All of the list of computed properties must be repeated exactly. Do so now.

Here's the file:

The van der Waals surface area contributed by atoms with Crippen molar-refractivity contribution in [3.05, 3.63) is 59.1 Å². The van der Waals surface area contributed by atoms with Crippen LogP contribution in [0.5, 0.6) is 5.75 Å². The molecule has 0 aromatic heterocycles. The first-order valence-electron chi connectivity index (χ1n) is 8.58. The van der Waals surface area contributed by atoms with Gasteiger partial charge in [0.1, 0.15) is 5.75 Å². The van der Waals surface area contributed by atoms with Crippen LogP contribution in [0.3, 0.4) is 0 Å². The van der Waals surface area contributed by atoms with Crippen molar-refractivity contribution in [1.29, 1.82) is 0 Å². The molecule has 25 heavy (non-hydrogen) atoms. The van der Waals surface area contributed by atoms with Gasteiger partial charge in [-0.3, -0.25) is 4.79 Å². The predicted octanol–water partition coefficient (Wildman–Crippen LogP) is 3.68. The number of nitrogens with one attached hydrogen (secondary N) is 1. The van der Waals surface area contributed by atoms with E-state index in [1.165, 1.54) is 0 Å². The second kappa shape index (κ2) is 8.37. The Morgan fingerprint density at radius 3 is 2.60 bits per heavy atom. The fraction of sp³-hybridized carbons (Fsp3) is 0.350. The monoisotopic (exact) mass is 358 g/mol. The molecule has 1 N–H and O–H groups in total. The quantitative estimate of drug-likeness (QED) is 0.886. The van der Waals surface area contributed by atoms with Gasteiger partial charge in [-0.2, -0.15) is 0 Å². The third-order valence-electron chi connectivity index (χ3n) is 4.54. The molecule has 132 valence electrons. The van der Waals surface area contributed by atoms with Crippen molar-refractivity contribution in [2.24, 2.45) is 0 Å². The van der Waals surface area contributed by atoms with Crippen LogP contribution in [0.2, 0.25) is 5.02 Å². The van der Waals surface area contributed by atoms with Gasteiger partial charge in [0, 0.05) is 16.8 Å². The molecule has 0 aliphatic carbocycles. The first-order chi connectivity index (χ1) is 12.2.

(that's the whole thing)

The van der Waals surface area contributed by atoms with Crippen molar-refractivity contribution in [3.05, 3.63) is 59.1 Å². The van der Waals surface area contributed by atoms with Crippen LogP contribution in [0.5, 0.6) is 5.75 Å². The molecule has 0 aromatic heterocycles. The first-order valence-electron chi connectivity index (χ1n) is 8.58. The van der Waals surface area contributed by atoms with Gasteiger partial charge in [0.1, 0.15) is 5.75 Å². The van der Waals surface area contributed by atoms with Crippen LogP contribution in [0.3, 0.4) is 0 Å². The van der Waals surface area contributed by atoms with Crippen molar-refractivity contribution in [1.29, 1.82) is 0 Å². The molecule has 25 heavy (non-hydrogen) atoms. The van der Waals surface area contributed by atoms with Gasteiger partial charge in [-0.3, -0.25) is 4.79 Å². The predicted octanol–water partition coefficient (Wildman–Crippen LogP) is 3.68. The number of nitrogens with one attached hydrogen (secondary N) is 1. The van der Waals surface area contributed by atoms with E-state index in [1.165, 1.54) is 0 Å². The second kappa shape index (κ2) is 8.37. The Morgan fingerprint density at radius 3 is 2.60 bits per heavy atom. The fraction of sp³-hybridized carbons (Fsp3) is 0.350. The monoisotopic (exact) mass is 358 g/mol. The molecule has 1 N–H and O–H groups in total. The quantitative estimate of drug-likeness (QED) is 0.886. The van der Waals surface area contributed by atoms with Gasteiger partial charge in [-0.2, -0.15) is 0 Å². The third-order valence-electron chi connectivity index (χ3n) is 4.54. The molecule has 132 valence electrons. The van der Waals surface area contributed by atoms with Crippen molar-refractivity contribution in [2.24, 2.45) is 0 Å². The van der Waals surface area contributed by atoms with Crippen LogP contribution in [0.2, 0.25) is 5.02 Å². The van der Waals surface area contributed by atoms with Gasteiger partial charge in [0, 0.05) is 16.8 Å². The molecule has 0 aliphatic carbocycles. The first-order chi connectivity index (χ1) is 12.2.